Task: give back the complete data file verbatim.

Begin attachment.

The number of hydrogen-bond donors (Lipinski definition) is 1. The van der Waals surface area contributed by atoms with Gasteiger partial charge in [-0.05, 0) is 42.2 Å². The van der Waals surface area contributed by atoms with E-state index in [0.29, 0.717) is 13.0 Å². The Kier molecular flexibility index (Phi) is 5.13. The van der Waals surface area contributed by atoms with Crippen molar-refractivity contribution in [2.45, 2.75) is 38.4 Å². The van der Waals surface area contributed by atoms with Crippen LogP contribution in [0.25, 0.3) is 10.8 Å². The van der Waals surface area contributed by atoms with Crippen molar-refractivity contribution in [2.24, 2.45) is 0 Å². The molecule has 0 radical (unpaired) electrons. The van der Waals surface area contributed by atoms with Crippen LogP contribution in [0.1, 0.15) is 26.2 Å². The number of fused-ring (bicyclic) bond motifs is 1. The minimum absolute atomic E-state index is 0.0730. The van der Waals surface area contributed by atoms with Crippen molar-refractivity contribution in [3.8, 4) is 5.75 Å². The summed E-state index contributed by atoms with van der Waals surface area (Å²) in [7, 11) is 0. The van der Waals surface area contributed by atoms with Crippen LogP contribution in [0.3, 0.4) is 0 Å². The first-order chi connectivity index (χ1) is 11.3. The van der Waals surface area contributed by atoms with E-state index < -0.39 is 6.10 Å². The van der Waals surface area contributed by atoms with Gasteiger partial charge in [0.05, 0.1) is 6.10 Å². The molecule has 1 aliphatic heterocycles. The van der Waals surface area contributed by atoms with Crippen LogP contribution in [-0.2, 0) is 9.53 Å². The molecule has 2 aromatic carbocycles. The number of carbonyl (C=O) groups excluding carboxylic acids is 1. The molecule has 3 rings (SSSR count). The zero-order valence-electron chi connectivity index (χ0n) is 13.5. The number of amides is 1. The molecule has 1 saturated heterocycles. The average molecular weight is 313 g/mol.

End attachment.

The number of hydrogen-bond donors (Lipinski definition) is 1. The van der Waals surface area contributed by atoms with Gasteiger partial charge in [-0.05, 0) is 42.2 Å². The van der Waals surface area contributed by atoms with E-state index in [0.29, 0.717) is 13.0 Å². The Kier molecular flexibility index (Phi) is 5.13. The van der Waals surface area contributed by atoms with Crippen molar-refractivity contribution in [2.45, 2.75) is 38.4 Å². The van der Waals surface area contributed by atoms with Crippen LogP contribution in [0.25, 0.3) is 10.8 Å². The van der Waals surface area contributed by atoms with Crippen molar-refractivity contribution in [2.24, 2.45) is 0 Å². The molecule has 0 radical (unpaired) electrons. The van der Waals surface area contributed by atoms with Crippen LogP contribution in [0.1, 0.15) is 26.2 Å². The number of fused-ring (bicyclic) bond motifs is 1. The minimum absolute atomic E-state index is 0.0730. The van der Waals surface area contributed by atoms with Crippen molar-refractivity contribution in [3.8, 4) is 5.75 Å². The summed E-state index contributed by atoms with van der Waals surface area (Å²) in [7, 11) is 0. The van der Waals surface area contributed by atoms with Crippen LogP contribution in [0.3, 0.4) is 0 Å². The first-order chi connectivity index (χ1) is 11.3. The van der Waals surface area contributed by atoms with E-state index < -0.39 is 6.10 Å². The van der Waals surface area contributed by atoms with Gasteiger partial charge in [0.05, 0.1) is 6.10 Å². The molecule has 1 aliphatic heterocycles. The van der Waals surface area contributed by atoms with Crippen LogP contribution in [-0.2, 0) is 9.53 Å². The molecule has 2 aromatic carbocycles. The number of carbonyl (C=O) groups excluding carboxylic acids is 1. The molecule has 3 rings (SSSR count). The zero-order valence-electron chi connectivity index (χ0n) is 13.5. The number of amides is 1. The molecule has 1 saturated heterocycles. The average molecular weight is 313 g/mol.